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The following correction to this story was posted March 23: A March 22 story about 1st Armored Division soldiers not getting paid should have stated that the 12 soldiers who had not had their pay problems fixed are leaving the Army. Furthermore, according to Maj. Brian T. Myers, 8th Finance Battalion rear detachment commander, all the problems were expected to be fixed by Wednesday.

Being a combat-arms soldier is arguably the most dangerous and demanding job going. But soldiers have unmatched job security, knowing Uncle Sam is never going to miss a paycheck.

Well, almost never.

Spc. Leonardo Vargas, a fire support specialist with Headquarters and Headquarters Battery, 4th Battalion, 27th Field Artillery Regiment opened up his leave and earnings statement earlier this month and saw zeros where his pay should have been.

Though not getting paid was a shock, it wasn’t really a surprise. Vargas’ expiration term of service, or ETS, date of Jan. 6, 2006, hit while he is deployed to Kuwait with 1st Armored Division. Though he would have left the Army under normal circumstances, he’s not going anywhere because the 1st AD is under stop-loss, stop-movement orders.

When Vargas went to get a new Department of Defense ID after his expired on his ETS date, a private first class with finance warned him he might stop getting paid.

“She said to me, ‘You will not be getting paid in March,’” he recalled.

“She told me, ‘Technically, you’ve left the Army.’”

After the warning from the private, Vargas went to his company personnel officer, and to finance, and thought the problem was fixed. But just as the private had warned, his pay stopped after the pay period ending Feb. 22. Unfortunately, Vargas’ expenses back in Baumholder, including his daughter’s day care and his truck payment, didn’t stop. And he isn’t the only one not getting paid.

In the 2nd Brigade, 93 soldiers have been affected so far, said Maj. Brian T. Myers, 8th Finance Battalion rear detachment commander at Baumholder, headquarters for 2nd Brigade and division artillery, which includes Vargas’ unit. But the number changes every day, said Myers as deployed soldiers held under stop-loss, stop movement hit their ETS dates.

“Each one is its own separate case,” Myers said.

“Someone needs to so something about this,” Vargas said. “It shouldn’t happen to anyone else.”

The Army is trying, officials say, but no one knows exactly what’s wrong.

While the ETS-related pay problem may be hitting soldiers Armywide, it appears to be limited in scope; a soldier-by-soldier occurrence caused by data glitches. Part of the problem may be that soldiers are coming from units that aren’t facing stop-loss into deployed units, without their unit identification codes changing.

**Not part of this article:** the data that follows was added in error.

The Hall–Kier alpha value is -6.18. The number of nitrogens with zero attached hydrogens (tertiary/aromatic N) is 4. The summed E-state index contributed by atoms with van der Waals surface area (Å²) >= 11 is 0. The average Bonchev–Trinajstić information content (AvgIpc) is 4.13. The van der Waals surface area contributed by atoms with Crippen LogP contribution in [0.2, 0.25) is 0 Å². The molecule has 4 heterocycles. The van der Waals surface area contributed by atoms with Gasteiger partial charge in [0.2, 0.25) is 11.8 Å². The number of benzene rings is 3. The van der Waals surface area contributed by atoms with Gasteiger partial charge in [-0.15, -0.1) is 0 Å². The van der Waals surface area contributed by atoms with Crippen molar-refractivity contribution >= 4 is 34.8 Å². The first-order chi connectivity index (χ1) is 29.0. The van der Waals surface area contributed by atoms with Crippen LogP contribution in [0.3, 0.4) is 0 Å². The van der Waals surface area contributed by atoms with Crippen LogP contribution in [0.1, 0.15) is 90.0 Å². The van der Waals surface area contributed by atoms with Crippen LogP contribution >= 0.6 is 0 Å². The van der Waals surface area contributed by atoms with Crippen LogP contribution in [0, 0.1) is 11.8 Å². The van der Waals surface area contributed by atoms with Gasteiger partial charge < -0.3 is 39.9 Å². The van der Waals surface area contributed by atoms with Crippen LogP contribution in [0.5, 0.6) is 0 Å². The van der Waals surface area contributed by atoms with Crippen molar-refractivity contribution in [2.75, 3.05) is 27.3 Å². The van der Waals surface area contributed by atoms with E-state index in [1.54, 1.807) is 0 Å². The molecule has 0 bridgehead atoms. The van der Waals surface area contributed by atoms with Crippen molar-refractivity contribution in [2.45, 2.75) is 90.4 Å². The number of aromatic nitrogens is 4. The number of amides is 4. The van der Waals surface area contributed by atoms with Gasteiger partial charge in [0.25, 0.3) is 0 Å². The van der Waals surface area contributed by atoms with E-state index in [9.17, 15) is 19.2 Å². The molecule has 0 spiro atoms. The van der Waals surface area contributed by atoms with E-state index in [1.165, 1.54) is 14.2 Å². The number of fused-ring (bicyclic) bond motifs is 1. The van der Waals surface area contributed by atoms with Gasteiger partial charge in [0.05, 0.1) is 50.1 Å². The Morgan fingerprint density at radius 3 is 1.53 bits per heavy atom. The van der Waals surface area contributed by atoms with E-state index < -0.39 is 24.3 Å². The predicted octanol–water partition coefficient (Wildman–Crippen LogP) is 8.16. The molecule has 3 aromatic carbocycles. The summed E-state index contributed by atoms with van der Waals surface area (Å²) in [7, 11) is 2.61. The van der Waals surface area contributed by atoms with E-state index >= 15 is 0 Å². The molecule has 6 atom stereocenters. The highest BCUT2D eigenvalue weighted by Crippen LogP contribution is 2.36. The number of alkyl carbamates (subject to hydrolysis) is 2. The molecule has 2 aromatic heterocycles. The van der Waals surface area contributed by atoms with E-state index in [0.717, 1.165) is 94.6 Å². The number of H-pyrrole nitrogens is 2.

Getting soldiers paid is a monumental undertaking involving both finance and personnel departments, said Myers and Lt. Col. Thomas Quinn, the assistant chief of staff, personnel, at 1st AD headquarters in Wiesbaden.

What appears to be happening is that soldiers’ ETS dates somehow are not getting changed even though they’re under stop-loss, Quinn said. That is, if a soldier who’s leaving the Army gets caught in stop-loss during a deployment, the ETS date on his leave and earnings statement should change to reflect that deployment, plus 90 days, Quinn said.

So, with his unit’s 365-day deployment orders last November, Vargas’ ETS date should have changed from Jan. 6, 2006, to February 2007. The fact that it didn’t showed the changes never made it to the Defense Finance and Accounting Service, the huge agency that actually creates paychecks.

DFAS officials could not provide official responses to the situation by Stripes’ deadline. But officials there are aware of and working on the problem, they said.

The complex, automated pay process involves a series of transactions by both finance and personnel, with many sorts of notations possible on hundreds of thousands of records, Quinn said. Personnel officials can access personnel data, and finance personnel can access finance data. But the two databases aren’t integrated, and going from one to the other can be time-consuming, he said. Though the Army is making “great strides” toward sharing data, Quinn said, there might be glitches where corrupt data gets through.

Such glitches get caught eventually, with unit and division personnel ready to assist, he said.

Of the 93 soldiers affected in the brigade, all but 12 have had their problems fixed, with the remainder to be restored Wednesday, he said. All of the 35 2nd Brigade soldiers in Kuwait who were affected have had their pay restored, Myers said.

Soldiers can avoid the problem by monitoring their ETS dates, Myers and Quinn said.

If deployed soldiers looking at their pay stubs see their ETS dates are still in May or June, “they’ve got to go fix this,” Quinn said. “Downrange, the tendency is to say, ‘Not right now, I’ve got a patrol.’ And it seems so far down the road. But then it comes up the next pay period.”

To avoid seeing all zeros come up, soldiers need to act now, Quinn said.

“Don’t wait till last minute.”

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